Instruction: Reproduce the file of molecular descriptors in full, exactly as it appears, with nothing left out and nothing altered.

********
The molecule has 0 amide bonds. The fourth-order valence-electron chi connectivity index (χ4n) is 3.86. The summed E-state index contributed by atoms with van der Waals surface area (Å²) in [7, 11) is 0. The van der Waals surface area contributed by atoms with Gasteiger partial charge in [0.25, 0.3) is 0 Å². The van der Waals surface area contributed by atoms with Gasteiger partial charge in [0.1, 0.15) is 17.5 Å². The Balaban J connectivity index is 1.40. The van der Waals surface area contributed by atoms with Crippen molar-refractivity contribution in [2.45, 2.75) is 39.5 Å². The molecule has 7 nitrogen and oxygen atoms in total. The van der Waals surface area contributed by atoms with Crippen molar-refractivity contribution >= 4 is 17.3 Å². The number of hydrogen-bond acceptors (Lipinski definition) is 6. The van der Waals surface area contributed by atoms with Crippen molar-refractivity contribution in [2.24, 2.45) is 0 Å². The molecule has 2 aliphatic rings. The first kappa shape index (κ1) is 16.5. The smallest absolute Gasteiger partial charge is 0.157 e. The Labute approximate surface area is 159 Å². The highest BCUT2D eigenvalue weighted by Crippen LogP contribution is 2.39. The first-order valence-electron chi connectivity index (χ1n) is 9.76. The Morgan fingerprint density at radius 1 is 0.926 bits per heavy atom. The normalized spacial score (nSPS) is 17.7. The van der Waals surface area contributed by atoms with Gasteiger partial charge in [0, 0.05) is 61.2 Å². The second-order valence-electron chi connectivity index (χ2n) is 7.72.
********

The molecule has 0 amide bonds. The fourth-order valence-electron chi connectivity index (χ4n) is 3.86. The summed E-state index contributed by atoms with van der Waals surface area (Å²) in [7, 11) is 0. The van der Waals surface area contributed by atoms with Gasteiger partial charge in [0.25, 0.3) is 0 Å². The van der Waals surface area contributed by atoms with Gasteiger partial charge in [0.1, 0.15) is 17.5 Å². The Balaban J connectivity index is 1.40. The van der Waals surface area contributed by atoms with Crippen molar-refractivity contribution in [2.45, 2.75) is 39.5 Å². The molecule has 7 nitrogen and oxygen atoms in total. The van der Waals surface area contributed by atoms with Crippen molar-refractivity contribution >= 4 is 17.3 Å². The number of hydrogen-bond acceptors (Lipinski definition) is 6. The van der Waals surface area contributed by atoms with Crippen molar-refractivity contribution in [2.24, 2.45) is 0 Å². The molecule has 2 aliphatic rings. The first kappa shape index (κ1) is 16.5. The smallest absolute Gasteiger partial charge is 0.157 e. The Labute approximate surface area is 159 Å². The highest BCUT2D eigenvalue weighted by Crippen LogP contribution is 2.39. The first-order valence-electron chi connectivity index (χ1n) is 9.76. The Morgan fingerprint density at radius 1 is 0.926 bits per heavy atom. The normalized spacial score (nSPS) is 17.7. The van der Waals surface area contributed by atoms with Gasteiger partial charge in [0, 0.05) is 61.2 Å². The second-order valence-electron chi connectivity index (χ2n) is 7.72.